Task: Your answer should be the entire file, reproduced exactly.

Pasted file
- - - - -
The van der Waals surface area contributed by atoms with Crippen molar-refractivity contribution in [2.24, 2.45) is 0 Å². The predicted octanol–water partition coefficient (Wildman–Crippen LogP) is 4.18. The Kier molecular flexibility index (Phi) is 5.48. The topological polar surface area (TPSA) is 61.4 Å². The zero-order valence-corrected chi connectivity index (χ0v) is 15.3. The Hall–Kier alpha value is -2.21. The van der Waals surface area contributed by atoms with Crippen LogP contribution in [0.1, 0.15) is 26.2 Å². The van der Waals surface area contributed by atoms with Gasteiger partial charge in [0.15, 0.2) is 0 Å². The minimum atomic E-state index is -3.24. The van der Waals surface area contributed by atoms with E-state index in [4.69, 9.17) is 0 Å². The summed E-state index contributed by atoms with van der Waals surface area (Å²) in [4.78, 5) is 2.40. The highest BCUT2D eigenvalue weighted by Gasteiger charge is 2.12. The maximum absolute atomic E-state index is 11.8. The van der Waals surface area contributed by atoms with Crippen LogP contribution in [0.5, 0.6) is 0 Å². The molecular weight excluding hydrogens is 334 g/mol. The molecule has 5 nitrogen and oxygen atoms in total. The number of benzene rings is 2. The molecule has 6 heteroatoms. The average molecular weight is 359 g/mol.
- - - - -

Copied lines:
The van der Waals surface area contributed by atoms with Crippen molar-refractivity contribution in [2.24, 2.45) is 0 Å². The predicted octanol–water partition coefficient (Wildman–Crippen LogP) is 4.18. The Kier molecular flexibility index (Phi) is 5.48. The topological polar surface area (TPSA) is 61.4 Å². The zero-order valence-corrected chi connectivity index (χ0v) is 15.3. The Hall–Kier alpha value is -2.21. The van der Waals surface area contributed by atoms with Crippen LogP contribution in [0.1, 0.15) is 26.2 Å². The van der Waals surface area contributed by atoms with Gasteiger partial charge in [0.15, 0.2) is 0 Å². The minimum atomic E-state index is -3.24. The van der Waals surface area contributed by atoms with E-state index in [4.69, 9.17) is 0 Å². The summed E-state index contributed by atoms with van der Waals surface area (Å²) in [4.78, 5) is 2.40. The highest BCUT2D eigenvalue weighted by Gasteiger charge is 2.12. The maximum absolute atomic E-state index is 11.8. The van der Waals surface area contributed by atoms with Crippen LogP contribution in [0.5, 0.6) is 0 Å². The molecular weight excluding hydrogens is 334 g/mol. The molecule has 5 nitrogen and oxygen atoms in total. The number of benzene rings is 2. The molecule has 6 heteroatoms. The average molecular weight is 359 g/mol.